Blue and green record exploding into shards

Rock For Life

By all accounts, Rock for Life is a charity-driven event linked to King Richards School. Indeed, I’m easily parted with my loose change as I leave the wonderfully flamboyant, but slightly neglected Kings Theatre in Portsmouth. However, I must admit that, despite handing over my money, I have no idea what exact charity will benefit from the proceeds.

On offer tonight are a huge seven bands and, in tribute to the surroundings, one interval and with such a lot to cram into one night, things kick off nice and early with the Kenickie meets Elastica teen-power of Area Code.

The finest moment came at the end of their set with a really well-executed acapella ending that made damn sure we all remembered their performance and, with the curtains swishing closed in a grand gesture of finality, the Express FM DJs took to the stage to win over an audience a quarter of their age and with considerably more hair – a job they actually performed rather well, much to my surprise.

Strict Machines appeared from behind the giant velvet curtains with an interestingly sparse drums, guitar and vocal lineup. Playing a series of riffy power-rock songs, the interesting finger-style guitars and powerful vocal don’t quite disguise the hole left by the lack of bass guitar, which is a notoriously difficult task, and, although the vocal was spotless and powerful, the melodies really don’t make use of the impressive range.

Despite this, the performance has plenty of energy and emotion and the music is certainly amongst the more technically proficient of the night. With a level-headed producer (who would certainly re-insert some bass guitar into the mix and may well suggest a few more vocal breaks and directional changes) this band could really pump out some interesting stuff.

The slightly over-enthusiastic energy of The Jockey Lounge was the next experience. This was rock and roll with youthful vigour and it was certainly popular with the crowd.

The pace at which they consumed their songs suggested they were late for bed, but they still had time to whack out a comedy cover version of ‘Walking on Sunshine’ and, despite a musical delivery that was about as tidy as their bedrooms, there was an unsophisticated charm in their ‘Oi, Oi’ style.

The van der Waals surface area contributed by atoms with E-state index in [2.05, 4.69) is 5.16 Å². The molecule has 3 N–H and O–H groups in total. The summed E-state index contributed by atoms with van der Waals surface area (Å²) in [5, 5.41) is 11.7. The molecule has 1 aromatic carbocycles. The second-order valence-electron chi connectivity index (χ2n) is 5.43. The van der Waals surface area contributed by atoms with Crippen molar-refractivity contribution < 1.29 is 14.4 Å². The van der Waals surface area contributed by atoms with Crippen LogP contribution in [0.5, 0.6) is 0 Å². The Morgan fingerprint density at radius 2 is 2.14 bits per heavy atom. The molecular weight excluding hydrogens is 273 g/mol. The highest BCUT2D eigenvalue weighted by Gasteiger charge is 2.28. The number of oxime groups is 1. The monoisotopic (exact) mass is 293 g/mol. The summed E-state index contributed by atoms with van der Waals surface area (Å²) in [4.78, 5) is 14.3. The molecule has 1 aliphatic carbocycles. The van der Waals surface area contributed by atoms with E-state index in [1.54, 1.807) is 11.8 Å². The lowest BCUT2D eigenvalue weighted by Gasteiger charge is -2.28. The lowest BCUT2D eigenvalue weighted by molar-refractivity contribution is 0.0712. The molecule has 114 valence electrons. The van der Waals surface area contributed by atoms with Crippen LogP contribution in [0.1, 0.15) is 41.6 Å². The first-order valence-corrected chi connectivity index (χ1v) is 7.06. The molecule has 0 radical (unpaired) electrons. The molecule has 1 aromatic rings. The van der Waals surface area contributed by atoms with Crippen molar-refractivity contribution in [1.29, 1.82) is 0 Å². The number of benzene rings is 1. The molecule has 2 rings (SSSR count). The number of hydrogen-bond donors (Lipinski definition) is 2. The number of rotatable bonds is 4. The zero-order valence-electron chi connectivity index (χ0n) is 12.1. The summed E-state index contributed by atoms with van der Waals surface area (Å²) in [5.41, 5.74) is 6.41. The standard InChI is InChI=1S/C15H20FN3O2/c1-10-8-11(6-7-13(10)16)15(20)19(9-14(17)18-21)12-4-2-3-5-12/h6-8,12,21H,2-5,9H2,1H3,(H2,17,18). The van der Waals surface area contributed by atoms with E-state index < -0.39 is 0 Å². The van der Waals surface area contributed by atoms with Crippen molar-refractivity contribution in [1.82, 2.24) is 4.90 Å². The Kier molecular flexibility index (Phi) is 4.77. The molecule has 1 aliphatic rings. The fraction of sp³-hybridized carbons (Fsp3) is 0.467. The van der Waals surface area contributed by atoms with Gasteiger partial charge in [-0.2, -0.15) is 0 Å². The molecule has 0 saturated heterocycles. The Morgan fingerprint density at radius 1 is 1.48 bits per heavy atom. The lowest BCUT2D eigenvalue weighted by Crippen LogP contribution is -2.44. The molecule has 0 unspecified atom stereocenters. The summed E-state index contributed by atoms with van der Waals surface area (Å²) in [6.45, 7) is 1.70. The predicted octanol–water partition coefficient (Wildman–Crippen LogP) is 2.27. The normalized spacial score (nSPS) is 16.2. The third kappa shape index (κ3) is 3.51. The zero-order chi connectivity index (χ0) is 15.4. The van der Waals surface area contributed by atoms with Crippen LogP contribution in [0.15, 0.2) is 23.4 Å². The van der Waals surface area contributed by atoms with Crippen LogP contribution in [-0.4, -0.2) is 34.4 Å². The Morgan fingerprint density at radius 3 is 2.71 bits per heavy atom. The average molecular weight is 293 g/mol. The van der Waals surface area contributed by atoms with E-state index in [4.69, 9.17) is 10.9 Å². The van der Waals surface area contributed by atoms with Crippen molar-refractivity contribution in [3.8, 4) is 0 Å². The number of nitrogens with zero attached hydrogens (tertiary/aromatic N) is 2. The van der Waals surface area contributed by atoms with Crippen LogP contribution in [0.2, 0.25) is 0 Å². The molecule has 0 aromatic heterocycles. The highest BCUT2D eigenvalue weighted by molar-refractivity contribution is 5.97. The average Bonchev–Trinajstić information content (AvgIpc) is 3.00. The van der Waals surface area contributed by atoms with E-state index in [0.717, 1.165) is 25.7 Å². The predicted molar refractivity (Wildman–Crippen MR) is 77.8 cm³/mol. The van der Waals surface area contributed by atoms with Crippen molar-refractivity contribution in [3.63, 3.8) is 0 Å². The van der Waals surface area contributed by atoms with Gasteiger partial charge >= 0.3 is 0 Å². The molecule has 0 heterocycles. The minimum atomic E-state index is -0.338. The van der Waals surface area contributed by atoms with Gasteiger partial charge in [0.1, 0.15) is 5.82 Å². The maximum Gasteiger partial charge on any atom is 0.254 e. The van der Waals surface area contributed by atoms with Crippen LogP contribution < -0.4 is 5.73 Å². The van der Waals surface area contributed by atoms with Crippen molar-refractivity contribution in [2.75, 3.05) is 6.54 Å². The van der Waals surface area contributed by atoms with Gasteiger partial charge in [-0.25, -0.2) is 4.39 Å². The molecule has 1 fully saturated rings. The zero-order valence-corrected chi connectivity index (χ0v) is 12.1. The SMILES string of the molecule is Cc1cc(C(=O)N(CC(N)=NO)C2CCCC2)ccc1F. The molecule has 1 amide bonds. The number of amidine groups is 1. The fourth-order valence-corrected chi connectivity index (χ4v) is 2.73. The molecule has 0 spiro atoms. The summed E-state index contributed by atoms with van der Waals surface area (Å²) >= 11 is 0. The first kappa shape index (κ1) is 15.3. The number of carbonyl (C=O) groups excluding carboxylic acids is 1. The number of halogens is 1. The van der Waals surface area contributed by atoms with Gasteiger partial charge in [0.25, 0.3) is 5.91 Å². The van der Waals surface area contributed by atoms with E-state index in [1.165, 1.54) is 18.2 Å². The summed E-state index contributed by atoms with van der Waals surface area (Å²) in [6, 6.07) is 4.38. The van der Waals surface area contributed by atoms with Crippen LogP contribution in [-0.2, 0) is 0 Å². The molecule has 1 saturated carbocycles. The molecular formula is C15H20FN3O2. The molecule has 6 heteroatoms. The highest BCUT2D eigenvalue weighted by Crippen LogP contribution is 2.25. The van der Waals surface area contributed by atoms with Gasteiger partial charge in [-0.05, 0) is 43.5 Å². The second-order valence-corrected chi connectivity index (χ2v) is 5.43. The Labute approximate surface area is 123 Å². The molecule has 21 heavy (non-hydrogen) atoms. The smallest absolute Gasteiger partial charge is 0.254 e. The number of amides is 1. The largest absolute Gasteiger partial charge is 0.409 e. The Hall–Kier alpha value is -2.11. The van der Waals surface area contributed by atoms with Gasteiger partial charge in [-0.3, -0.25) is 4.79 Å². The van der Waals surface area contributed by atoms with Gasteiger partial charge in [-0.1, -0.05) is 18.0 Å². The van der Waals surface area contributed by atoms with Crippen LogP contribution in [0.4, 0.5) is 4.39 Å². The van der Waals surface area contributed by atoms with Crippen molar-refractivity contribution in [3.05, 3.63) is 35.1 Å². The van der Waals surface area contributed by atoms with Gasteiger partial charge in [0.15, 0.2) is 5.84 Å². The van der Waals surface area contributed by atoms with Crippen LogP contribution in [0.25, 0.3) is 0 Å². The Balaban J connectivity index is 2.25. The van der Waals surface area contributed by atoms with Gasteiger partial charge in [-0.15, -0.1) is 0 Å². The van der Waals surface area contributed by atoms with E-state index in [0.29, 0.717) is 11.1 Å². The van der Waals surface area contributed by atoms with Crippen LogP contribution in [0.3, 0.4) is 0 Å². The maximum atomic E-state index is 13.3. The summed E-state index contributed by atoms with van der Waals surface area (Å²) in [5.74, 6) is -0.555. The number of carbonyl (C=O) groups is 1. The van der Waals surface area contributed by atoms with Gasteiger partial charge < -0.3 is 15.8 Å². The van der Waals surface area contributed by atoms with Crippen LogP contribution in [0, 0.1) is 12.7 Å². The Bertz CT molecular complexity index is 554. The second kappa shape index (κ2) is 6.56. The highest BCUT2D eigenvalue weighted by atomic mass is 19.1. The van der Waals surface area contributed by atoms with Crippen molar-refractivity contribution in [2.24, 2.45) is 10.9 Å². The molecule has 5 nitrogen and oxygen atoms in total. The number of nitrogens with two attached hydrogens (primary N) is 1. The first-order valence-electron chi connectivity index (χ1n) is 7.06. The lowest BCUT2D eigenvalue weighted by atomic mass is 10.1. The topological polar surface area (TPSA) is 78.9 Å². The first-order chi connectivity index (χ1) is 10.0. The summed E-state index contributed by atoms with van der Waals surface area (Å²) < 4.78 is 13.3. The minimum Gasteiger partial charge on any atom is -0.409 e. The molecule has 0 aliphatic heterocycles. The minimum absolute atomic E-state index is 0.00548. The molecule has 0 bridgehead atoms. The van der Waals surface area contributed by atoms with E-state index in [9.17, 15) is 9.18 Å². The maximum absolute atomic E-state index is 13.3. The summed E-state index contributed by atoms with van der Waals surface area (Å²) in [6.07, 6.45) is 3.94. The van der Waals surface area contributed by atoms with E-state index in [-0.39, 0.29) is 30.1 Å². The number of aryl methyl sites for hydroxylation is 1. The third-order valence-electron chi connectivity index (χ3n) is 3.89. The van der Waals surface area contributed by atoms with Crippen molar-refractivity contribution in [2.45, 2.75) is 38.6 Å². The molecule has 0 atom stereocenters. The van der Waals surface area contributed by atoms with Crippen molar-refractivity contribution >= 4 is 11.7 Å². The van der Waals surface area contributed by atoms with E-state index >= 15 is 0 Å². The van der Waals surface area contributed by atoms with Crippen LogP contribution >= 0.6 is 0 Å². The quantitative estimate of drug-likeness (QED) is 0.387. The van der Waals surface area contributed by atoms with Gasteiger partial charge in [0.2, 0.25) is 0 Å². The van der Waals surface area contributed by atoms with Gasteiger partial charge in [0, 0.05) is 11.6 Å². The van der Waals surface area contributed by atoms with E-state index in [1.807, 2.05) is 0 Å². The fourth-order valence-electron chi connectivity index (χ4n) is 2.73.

Unknown Future had the job of taking us into the interval with a series of pop-punk, emo and alternative covers. Although there’s plenty of stigma attached to playing someone else’s stuff, there’s a great opportunity in it for a young band to cut their teeth on an established song and they have to play it quite well, because we all know how it should sound.

Even ignoring their age, this was a good performance and the vocal was one of the best for the whole night.

The interval supplied an opportunity to scarper into the bar for a swift drink, followed by the confusion about whether I ought to take my glass into the theatre. My final decision was to down the remainder and abandon the glass in the bar rather than make a shifty-looking attempt to sneak back in.

Chow were the re-introduction to proceedings with a funky meets blues-rock set that was fairly pedestrian, despite the on-stage antics of lead singer, Sam. In fact, the striking contrast between the animated front-man and shuffling band-mates wasn’t an impressive feature of their set. However, their musical ability was unquestionably excellent and, if the songs hadn’t gone round and round quite so much, they’d be more than appealing.

Estranged Justice suffered a little from having to follow such a tidy band, but bravely made their way through a series of covers, including the incredibly difficult ‘Weak’, which was glorious proof that the next generation have heard of Skunk Anansie.

The final band of the night were Fake Invite and, as they kicked off with Greenday’s ‘Holiday’, I suddenly realised that they’d utilised the drummer from Unknown Future. This is good news for them as the drums, along with the guitar and bass, are solid and creative.

A whistle-stop tour of the current alternative scene was accompanied by the almost mandatory ‘Teenage Kicks’, which for once was actually being performed by people who were teenagers – rather than people who can’t remember what it’s like to be one.

Although there was no original material to get stuck into, I couldn’t help but imagine Jack Black jumping up on stage in his grey shorts in order to rock with the kids.

While it’s fair to say that some of these bands might not be around for very long, there are definitely individuals in this lineup that will feature in some great bands in the future and I look forward to complaining that they’re too loud, that I can’t hear the words and that they made proper music when I was young.

Written by Fenton on

Steve Fenton writes in our music, words, and culture categories. He was Editor in Chief for The Mag and covered live music for DV8 Magazine and Spill Magazine. He was often found in venues throughout the UK alongside ace-photographer, Mark Holloway. Steve is also a technical writer and programmer and writes gothic fiction. Steve studied Psychology at OSC, and Anarchy in the UK: A History of Punk from 1976-1978 at the University of Reading.

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